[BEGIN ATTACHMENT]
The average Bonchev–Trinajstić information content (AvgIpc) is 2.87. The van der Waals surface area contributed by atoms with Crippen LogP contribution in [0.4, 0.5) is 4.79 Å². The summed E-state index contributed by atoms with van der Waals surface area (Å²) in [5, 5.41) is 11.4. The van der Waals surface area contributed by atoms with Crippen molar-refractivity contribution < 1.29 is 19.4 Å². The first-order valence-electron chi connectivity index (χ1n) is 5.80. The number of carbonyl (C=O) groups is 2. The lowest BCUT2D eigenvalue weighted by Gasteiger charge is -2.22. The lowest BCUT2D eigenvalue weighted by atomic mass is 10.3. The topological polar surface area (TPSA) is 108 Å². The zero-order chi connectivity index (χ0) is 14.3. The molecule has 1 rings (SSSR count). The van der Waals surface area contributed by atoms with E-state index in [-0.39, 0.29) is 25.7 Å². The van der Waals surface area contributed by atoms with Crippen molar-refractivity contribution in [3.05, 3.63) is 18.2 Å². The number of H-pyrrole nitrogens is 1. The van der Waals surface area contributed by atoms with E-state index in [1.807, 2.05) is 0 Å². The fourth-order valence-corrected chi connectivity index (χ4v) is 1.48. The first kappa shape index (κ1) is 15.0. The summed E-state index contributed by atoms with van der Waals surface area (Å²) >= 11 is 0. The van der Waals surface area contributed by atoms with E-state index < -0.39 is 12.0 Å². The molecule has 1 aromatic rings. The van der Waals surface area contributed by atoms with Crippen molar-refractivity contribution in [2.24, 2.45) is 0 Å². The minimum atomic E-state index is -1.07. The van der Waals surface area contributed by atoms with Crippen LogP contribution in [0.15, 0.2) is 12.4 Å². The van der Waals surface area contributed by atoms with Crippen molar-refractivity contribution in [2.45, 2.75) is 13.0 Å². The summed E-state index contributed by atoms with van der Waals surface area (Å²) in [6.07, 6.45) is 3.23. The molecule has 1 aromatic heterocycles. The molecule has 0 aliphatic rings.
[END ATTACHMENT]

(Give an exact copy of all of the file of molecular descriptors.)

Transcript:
The average Bonchev–Trinajstić information content (AvgIpc) is 2.87. The van der Waals surface area contributed by atoms with Crippen LogP contribution in [0.4, 0.5) is 4.79 Å². The summed E-state index contributed by atoms with van der Waals surface area (Å²) in [5, 5.41) is 11.4. The van der Waals surface area contributed by atoms with Crippen molar-refractivity contribution < 1.29 is 19.4 Å². The first-order valence-electron chi connectivity index (χ1n) is 5.80. The number of carbonyl (C=O) groups is 2. The lowest BCUT2D eigenvalue weighted by Gasteiger charge is -2.22. The lowest BCUT2D eigenvalue weighted by atomic mass is 10.3. The topological polar surface area (TPSA) is 108 Å². The zero-order chi connectivity index (χ0) is 14.3. The molecule has 1 rings (SSSR count). The van der Waals surface area contributed by atoms with E-state index in [-0.39, 0.29) is 25.7 Å². The van der Waals surface area contributed by atoms with Crippen molar-refractivity contribution in [3.05, 3.63) is 18.2 Å². The number of H-pyrrole nitrogens is 1. The van der Waals surface area contributed by atoms with E-state index in [1.807, 2.05) is 0 Å². The fourth-order valence-corrected chi connectivity index (χ4v) is 1.48. The first kappa shape index (κ1) is 15.0. The summed E-state index contributed by atoms with van der Waals surface area (Å²) >= 11 is 0. The van der Waals surface area contributed by atoms with E-state index < -0.39 is 12.0 Å². The molecule has 1 aromatic rings. The van der Waals surface area contributed by atoms with Crippen molar-refractivity contribution in [2.24, 2.45) is 0 Å². The minimum atomic E-state index is -1.07. The van der Waals surface area contributed by atoms with Crippen LogP contribution in [0.15, 0.2) is 12.4 Å². The van der Waals surface area contributed by atoms with Crippen molar-refractivity contribution in [2.45, 2.75) is 13.0 Å². The summed E-state index contributed by atoms with van der Waals surface area (Å²) in [6.07, 6.45) is 3.23. The molecule has 1 aromatic heterocycles. The molecule has 0 aliphatic rings.